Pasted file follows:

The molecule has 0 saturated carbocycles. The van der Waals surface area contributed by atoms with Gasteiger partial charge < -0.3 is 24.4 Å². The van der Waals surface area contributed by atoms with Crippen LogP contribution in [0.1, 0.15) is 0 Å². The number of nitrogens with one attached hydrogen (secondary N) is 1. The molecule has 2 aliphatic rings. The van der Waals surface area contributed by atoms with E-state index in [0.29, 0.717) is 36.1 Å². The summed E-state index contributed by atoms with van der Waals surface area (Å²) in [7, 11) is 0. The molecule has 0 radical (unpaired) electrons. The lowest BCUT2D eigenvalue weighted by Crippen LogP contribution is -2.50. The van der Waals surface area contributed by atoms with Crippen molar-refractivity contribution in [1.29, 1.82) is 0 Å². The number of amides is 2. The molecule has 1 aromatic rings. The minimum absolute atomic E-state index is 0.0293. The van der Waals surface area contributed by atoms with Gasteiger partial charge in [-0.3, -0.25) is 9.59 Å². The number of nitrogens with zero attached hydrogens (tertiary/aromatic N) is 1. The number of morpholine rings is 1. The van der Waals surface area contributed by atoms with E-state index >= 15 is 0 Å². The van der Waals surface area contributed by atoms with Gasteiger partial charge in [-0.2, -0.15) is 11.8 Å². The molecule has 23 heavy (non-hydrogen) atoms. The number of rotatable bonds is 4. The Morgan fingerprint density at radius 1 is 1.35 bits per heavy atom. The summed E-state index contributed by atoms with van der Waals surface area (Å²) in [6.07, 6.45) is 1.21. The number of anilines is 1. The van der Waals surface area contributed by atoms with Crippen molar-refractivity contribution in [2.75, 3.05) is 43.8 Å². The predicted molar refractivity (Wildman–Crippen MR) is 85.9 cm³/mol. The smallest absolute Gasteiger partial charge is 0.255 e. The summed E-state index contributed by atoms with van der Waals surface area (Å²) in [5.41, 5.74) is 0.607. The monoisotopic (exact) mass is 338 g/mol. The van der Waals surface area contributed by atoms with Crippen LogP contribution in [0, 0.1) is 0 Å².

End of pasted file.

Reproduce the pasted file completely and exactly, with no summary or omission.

The molecule has 0 saturated carbocycles. The van der Waals surface area contributed by atoms with Gasteiger partial charge < -0.3 is 24.4 Å². The van der Waals surface area contributed by atoms with Crippen LogP contribution in [0.1, 0.15) is 0 Å². The number of nitrogens with one attached hydrogen (secondary N) is 1. The molecule has 2 aliphatic rings. The van der Waals surface area contributed by atoms with E-state index in [0.29, 0.717) is 36.1 Å². The summed E-state index contributed by atoms with van der Waals surface area (Å²) in [7, 11) is 0. The molecule has 0 radical (unpaired) electrons. The lowest BCUT2D eigenvalue weighted by Crippen LogP contribution is -2.50. The van der Waals surface area contributed by atoms with Crippen molar-refractivity contribution in [1.29, 1.82) is 0 Å². The number of amides is 2. The molecule has 1 aromatic rings. The minimum absolute atomic E-state index is 0.0293. The van der Waals surface area contributed by atoms with Gasteiger partial charge in [-0.3, -0.25) is 9.59 Å². The number of nitrogens with zero attached hydrogens (tertiary/aromatic N) is 1. The number of morpholine rings is 1. The van der Waals surface area contributed by atoms with E-state index >= 15 is 0 Å². The van der Waals surface area contributed by atoms with Gasteiger partial charge in [-0.2, -0.15) is 11.8 Å². The molecule has 23 heavy (non-hydrogen) atoms. The number of rotatable bonds is 4. The Morgan fingerprint density at radius 1 is 1.35 bits per heavy atom. The summed E-state index contributed by atoms with van der Waals surface area (Å²) in [6.07, 6.45) is 1.21. The number of anilines is 1. The van der Waals surface area contributed by atoms with Crippen molar-refractivity contribution in [2.75, 3.05) is 43.8 Å². The predicted molar refractivity (Wildman–Crippen MR) is 85.9 cm³/mol. The smallest absolute Gasteiger partial charge is 0.255 e. The summed E-state index contributed by atoms with van der Waals surface area (Å²) in [5.41, 5.74) is 0.607. The monoisotopic (exact) mass is 338 g/mol. The van der Waals surface area contributed by atoms with Crippen LogP contribution in [0, 0.1) is 0 Å².